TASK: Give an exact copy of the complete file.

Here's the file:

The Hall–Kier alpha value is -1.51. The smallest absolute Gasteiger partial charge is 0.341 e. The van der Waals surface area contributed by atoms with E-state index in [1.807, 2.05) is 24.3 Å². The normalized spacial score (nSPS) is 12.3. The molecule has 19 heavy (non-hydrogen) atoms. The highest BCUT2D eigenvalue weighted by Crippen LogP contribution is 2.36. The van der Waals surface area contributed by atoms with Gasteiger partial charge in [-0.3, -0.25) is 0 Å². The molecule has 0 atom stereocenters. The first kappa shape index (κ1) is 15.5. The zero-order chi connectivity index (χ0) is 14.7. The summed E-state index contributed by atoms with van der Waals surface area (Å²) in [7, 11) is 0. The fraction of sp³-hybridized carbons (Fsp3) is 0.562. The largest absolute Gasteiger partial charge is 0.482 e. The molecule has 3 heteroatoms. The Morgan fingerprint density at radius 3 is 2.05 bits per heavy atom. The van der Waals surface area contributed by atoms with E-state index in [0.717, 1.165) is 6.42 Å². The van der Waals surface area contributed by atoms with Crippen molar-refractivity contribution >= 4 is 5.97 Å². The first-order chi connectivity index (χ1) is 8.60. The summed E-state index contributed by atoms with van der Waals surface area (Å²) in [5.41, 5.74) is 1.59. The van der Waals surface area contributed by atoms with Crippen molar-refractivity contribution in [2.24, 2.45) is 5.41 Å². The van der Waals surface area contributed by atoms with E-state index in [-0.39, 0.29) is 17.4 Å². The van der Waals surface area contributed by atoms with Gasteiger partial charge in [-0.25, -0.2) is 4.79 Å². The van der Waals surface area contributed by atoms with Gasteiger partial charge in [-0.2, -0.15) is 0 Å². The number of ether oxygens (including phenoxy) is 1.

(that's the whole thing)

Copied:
The Hall–Kier alpha value is -1.51. The smallest absolute Gasteiger partial charge is 0.341 e. The van der Waals surface area contributed by atoms with E-state index in [1.807, 2.05) is 24.3 Å². The normalized spacial score (nSPS) is 12.3. The molecule has 19 heavy (non-hydrogen) atoms. The highest BCUT2D eigenvalue weighted by Crippen LogP contribution is 2.36. The van der Waals surface area contributed by atoms with Gasteiger partial charge in [-0.3, -0.25) is 0 Å². The molecule has 0 atom stereocenters. The first kappa shape index (κ1) is 15.5. The zero-order chi connectivity index (χ0) is 14.7. The summed E-state index contributed by atoms with van der Waals surface area (Å²) in [7, 11) is 0. The fraction of sp³-hybridized carbons (Fsp3) is 0.562. The largest absolute Gasteiger partial charge is 0.482 e. The molecule has 3 heteroatoms. The Morgan fingerprint density at radius 3 is 2.05 bits per heavy atom. The van der Waals surface area contributed by atoms with E-state index in [0.717, 1.165) is 6.42 Å². The van der Waals surface area contributed by atoms with Crippen molar-refractivity contribution >= 4 is 5.97 Å². The first-order chi connectivity index (χ1) is 8.60. The summed E-state index contributed by atoms with van der Waals surface area (Å²) in [5.41, 5.74) is 1.59. The van der Waals surface area contributed by atoms with Crippen molar-refractivity contribution in [2.24, 2.45) is 5.41 Å². The van der Waals surface area contributed by atoms with E-state index in [-0.39, 0.29) is 17.4 Å². The van der Waals surface area contributed by atoms with Gasteiger partial charge in [-0.25, -0.2) is 4.79 Å². The van der Waals surface area contributed by atoms with Gasteiger partial charge in [-0.2, -0.15) is 0 Å². The number of ether oxygens (including phenoxy) is 1.